The building at 412 Ninth Avenue was very old, yet very substantially built (a part of it as early as 1838), and in need of a general overhauling, It was my assignment to modernize the old building and to do so within budget requirements, we were confronted with clogged gas and water pipes everywhere. The heating system was very poor and bathing facilities were also in need of repair. We did not have electricity until 1898 when we installed our home-made air pumping outfit to relieve the blind boys from the arduous duty of pumping the organ. Oh, how the boys did
miss the few cents they received for their labor, and how much more practice the pupil could get at the organ after the automatic pump was put into service! It was indeed helpful and successful. After this the principal's apartment was wired for lights.
 
In those days such a step was looked upon as a great advance toward improvement. About the same time the first telephone was installed. Telephones around that early period were few and far between and often we would have to resort to the old-fashioned postcard or walk several blocks in order to obtain the use of a telephone. However, it wasn't long  afterwards that the gas pipes refused to convey the gas so necessary. The only step that could next be taken was to wire the entire building and this was done about 1900. Those days were busy for all of us, especially for Mr. Wait.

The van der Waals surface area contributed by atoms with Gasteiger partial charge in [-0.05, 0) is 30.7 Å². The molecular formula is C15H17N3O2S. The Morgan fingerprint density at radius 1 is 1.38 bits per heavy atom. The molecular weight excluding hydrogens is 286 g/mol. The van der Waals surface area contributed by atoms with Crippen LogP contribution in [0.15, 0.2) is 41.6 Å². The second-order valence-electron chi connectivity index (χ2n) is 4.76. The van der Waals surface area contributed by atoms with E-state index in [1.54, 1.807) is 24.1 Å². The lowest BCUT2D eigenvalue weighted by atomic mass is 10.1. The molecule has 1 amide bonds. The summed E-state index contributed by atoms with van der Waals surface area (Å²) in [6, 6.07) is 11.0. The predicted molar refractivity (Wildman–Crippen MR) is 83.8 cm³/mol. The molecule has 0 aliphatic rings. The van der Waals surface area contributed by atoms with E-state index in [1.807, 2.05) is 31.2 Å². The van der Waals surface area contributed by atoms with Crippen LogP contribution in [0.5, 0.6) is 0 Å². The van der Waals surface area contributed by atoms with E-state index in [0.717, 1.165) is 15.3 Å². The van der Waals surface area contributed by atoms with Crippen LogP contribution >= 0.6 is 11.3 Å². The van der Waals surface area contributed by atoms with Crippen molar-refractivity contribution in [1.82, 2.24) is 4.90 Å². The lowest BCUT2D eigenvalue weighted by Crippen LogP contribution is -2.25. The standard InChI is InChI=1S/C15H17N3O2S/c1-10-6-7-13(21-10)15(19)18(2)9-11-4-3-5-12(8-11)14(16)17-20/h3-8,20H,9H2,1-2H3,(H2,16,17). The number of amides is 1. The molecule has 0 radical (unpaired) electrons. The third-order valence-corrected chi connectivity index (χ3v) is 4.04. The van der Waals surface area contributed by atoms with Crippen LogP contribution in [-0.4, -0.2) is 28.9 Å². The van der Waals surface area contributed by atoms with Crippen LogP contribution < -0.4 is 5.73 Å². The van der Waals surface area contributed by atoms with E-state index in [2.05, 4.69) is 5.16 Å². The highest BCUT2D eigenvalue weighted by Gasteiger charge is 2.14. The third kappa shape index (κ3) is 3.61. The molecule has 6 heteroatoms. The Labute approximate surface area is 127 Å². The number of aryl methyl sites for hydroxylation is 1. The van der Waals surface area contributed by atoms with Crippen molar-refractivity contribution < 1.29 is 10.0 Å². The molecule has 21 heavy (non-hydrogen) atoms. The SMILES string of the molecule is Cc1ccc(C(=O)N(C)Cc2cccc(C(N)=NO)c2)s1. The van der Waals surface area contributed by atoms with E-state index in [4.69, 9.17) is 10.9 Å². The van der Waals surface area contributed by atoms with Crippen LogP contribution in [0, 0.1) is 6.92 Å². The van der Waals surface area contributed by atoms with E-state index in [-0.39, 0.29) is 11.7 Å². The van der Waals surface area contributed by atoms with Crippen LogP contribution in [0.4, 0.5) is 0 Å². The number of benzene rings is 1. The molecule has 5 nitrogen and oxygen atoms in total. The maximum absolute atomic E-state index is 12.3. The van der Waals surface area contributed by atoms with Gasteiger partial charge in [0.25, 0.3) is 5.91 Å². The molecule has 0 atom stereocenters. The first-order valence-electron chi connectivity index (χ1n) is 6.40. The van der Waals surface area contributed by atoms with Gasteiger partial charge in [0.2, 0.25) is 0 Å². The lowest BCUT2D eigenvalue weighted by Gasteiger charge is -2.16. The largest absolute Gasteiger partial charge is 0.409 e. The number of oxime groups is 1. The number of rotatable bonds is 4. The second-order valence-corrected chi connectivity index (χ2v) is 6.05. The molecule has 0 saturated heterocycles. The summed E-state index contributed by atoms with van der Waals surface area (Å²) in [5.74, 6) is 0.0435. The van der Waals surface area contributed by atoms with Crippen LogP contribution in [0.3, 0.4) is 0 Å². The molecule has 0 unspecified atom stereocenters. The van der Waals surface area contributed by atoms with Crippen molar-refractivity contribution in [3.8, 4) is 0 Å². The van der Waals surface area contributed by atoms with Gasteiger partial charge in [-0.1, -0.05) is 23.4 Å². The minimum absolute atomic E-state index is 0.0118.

He had to be away so much of the time on educational matters which were of vital interest to the blind. The foremost of these, I think, was the granting of the certificate by the University of the State of New York With this came a change -of title from the New York Institution for the Blind to "that of The New York Institute for the Education of the Blind. Mr. Wait also succeeded in securing admission to Columbia University for several blind students. Five boys were admitted the first year. The change of title was appreciated by all interested in the school.